Scott: We often find that can easily get overlooked in the Connect space as well. These small organizations may not have a robust privacy and security policy, but as part of their partnership, we expect them to have virus scan, and a firewall, and all of these different things out there. Starting early and often with those communications and expectations, as far as how their day-to-day may change, as part of policies and procedures in that partnership.
Lindsey: All right. One other thing I want to ask about is staffing. So, during implementation, what sorts of roles do you typically see do the communication work? What have you seen work well? What have you seen not work well?
Kristi: This is something that I sometimes push back on, but there does need to be in your install a dedicated person, communication director. It can't be another task that your project director undertakes, which I know is tough from a resource standpoint, but it’s important given the amount of communication that needs to happen. We have seen it be successful when we have a dedicated communication director role during that pre-implementation and implementation timeline.
Scott: Absolutely. I think we also find a lot of times when there is that dedicated resource, it provides a very consistent voice for the messaging and also makes sure that everybody that we're communicating to can get the same message.
Lindsey: I have worked with a lot of organizations who have a marketing or a PR team, and I do think it is important to involve them. They have a lot of knowledge, maybe they have templates or tools that can help you by having that dedicated person sit on the team and understand the day-to-day of the project and then liaise with that marketing team can be successful.
Kristi: I also recommend having a person from that team or someone with more of project management skills attend your early sessions so they can start becoming familiar with the language of the EHR and the language of your Epic project. If they attend at the beginning from a marketing perspective, then they have that foundational knowledge that will carry them throughout the install.
Scott: I've also seen that particular individual integrated right in the project team right at the leadership meeting level, which was very helpful because they understood the decisions that were being made and then worked together with the leadership team as to how those would be communicated. Obviously there are some things that you talk about at the leadership level that maybe shouldn't be communicated, or should be communicated in a particular way, so it's great to have that person integrated there.
Kristi: Involving someone from that team can help emphasize your internal communication versus your external communication, so internal project team operations, your normal mechanisms within your facility as opposed to external billboards, any type of fliers or handouts. Involve the folks that specialize in patient communication at your organization early. A lot of time I see people saying in the month before go-live, "We've talked about the material that we're going to share with our patients. We've talked about the message. Now we need to get it on paper. Does anyone have examples of that?" So feel free to share examples of that with each other. I know most folks that I've worked with have created that message, so don't forget that patient messaging and printing of those materials, signs in the elevators, things like that.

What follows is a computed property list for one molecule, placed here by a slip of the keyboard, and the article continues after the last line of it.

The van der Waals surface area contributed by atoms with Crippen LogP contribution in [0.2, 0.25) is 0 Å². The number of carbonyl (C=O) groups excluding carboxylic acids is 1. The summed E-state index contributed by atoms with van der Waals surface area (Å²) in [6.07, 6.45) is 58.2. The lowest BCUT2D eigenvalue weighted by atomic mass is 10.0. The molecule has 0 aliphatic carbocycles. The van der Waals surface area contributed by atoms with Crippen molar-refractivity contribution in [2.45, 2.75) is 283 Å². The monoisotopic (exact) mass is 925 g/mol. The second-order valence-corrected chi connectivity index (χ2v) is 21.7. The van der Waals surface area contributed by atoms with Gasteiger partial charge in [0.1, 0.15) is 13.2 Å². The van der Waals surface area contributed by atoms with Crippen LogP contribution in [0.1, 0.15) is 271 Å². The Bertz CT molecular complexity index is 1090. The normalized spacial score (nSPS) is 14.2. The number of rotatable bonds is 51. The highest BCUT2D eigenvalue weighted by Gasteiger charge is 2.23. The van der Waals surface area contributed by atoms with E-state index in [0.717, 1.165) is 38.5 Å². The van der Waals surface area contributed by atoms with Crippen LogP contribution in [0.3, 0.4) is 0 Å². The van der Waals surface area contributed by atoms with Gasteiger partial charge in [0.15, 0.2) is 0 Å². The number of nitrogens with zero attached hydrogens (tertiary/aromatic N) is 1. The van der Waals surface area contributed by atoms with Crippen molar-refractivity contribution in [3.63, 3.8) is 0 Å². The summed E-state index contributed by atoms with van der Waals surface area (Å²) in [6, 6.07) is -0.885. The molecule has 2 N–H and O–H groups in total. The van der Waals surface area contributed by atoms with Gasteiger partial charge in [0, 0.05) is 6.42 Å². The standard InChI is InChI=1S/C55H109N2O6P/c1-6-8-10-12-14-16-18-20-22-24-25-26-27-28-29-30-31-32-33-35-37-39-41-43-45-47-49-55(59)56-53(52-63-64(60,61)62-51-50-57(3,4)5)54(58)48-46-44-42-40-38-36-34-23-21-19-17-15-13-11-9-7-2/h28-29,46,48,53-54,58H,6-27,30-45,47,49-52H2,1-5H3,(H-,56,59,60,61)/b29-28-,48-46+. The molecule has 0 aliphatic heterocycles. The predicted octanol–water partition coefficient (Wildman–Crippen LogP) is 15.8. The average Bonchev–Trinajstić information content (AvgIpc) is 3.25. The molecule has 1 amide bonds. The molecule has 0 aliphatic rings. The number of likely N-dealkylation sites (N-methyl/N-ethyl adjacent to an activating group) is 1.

Scott: It also comes down to a lot of times even things like consent to treat, so that may have to change as either your organization goes through an HER. Or if you're an affiliate that's now taking part in somebody else's instance, your consent to treat may change, and also your patients need to be aware of that your data is now shared beyond just your clinic. It's now shared with your hub organization as well, and people need to be informed about that.
Kristi: Talk about a modeling task for your clinician champions. Provide examples of how to talk to your patients about what's happening with the EMR. It's really easy to say quickly, "We have this new computer system," but what's the "why" behind that? What is it going to change for them as a patient? I've seen that be very successful as well.
Lindsey: Great. And then post-live, I typically see communications be more of a part-time job. I'm curious if you guys have also seen that?
Scott: Absolutely. I would say as it becomes a more regular and methodical process, that person that was heavily engaged in doing a lot of that communications would remain in that role. It’s great having that organizational and decision- making background. But, typically, I do see them slot back into their older role while still maintaining part-time on communications.
Kristi: I agree. I think this is one case where, if you do have that person from one of your existing marketing communications team, definitely backfill their other job role and their other job requirements as they take on this project communication role. Then after go-live, it does tend to shift back and they can return to more of their full-scope duties as opposed to just focusing on the EMR project.
Lindsey: Scott, any additional thoughts from an affiliate standpoint? I know it's a different strategy.
Scott: Absolutely. Make sure that your communication plan is there to support that partnership. Now that you're a vendor, you need to make sure that they have a crystal clear understanding of expectations, what's happening, what their weekly curriculum looks like. If they're uncertain about it, they're not going to feel great about the project, so communication can really be that first line of defense to make sure that you've got a strong partnership. I think it's also really important as your affiliate programs grow to make sure that they all have access to the same information and are treated the same. That goes for decision-making — regardless of your size, your specialty, your location, or your political clout, you should all have the same kind of decision-making process and abilities — but also making sure that all communication goes out to everybody so everybody's aware of them. Those are just a few tidbits from the affiliate world.
Lindsey: Great. Thank you very much. Any final thoughts before we conclude?
Kristi: None from me.
Scott: I'm good. Thanks.
Lindsey: Thanks for your time.